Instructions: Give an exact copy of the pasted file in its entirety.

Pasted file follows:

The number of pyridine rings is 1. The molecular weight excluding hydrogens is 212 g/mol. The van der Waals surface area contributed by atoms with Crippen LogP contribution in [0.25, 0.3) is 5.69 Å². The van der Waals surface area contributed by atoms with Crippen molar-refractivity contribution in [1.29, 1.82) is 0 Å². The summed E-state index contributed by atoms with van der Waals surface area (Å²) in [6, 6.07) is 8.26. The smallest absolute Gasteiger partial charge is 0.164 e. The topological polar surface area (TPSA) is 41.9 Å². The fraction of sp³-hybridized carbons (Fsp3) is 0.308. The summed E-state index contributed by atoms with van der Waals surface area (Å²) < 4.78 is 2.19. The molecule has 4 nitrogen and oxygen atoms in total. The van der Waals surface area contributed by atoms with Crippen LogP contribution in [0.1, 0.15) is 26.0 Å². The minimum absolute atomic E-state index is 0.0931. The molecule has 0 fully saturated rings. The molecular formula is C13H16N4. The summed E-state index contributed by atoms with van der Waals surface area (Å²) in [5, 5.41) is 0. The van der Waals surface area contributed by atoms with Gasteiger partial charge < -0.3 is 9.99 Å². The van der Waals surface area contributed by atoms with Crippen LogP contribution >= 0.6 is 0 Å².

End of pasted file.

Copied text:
The number of pyridine rings is 1. The molecular weight excluding hydrogens is 212 g/mol. The van der Waals surface area contributed by atoms with Crippen LogP contribution in [0.25, 0.3) is 5.69 Å². The van der Waals surface area contributed by atoms with Crippen molar-refractivity contribution in [1.29, 1.82) is 0 Å². The summed E-state index contributed by atoms with van der Waals surface area (Å²) in [6, 6.07) is 8.26. The smallest absolute Gasteiger partial charge is 0.164 e. The topological polar surface area (TPSA) is 41.9 Å². The fraction of sp³-hybridized carbons (Fsp3) is 0.308. The summed E-state index contributed by atoms with van der Waals surface area (Å²) < 4.78 is 2.19. The molecule has 4 nitrogen and oxygen atoms in total. The van der Waals surface area contributed by atoms with Crippen LogP contribution in [0.1, 0.15) is 26.0 Å². The minimum absolute atomic E-state index is 0.0931. The molecule has 0 fully saturated rings. The molecular formula is C13H16N4. The summed E-state index contributed by atoms with van der Waals surface area (Å²) in [5, 5.41) is 0. The van der Waals surface area contributed by atoms with Gasteiger partial charge < -0.3 is 9.99 Å². The van der Waals surface area contributed by atoms with Crippen LogP contribution >= 0.6 is 0 Å².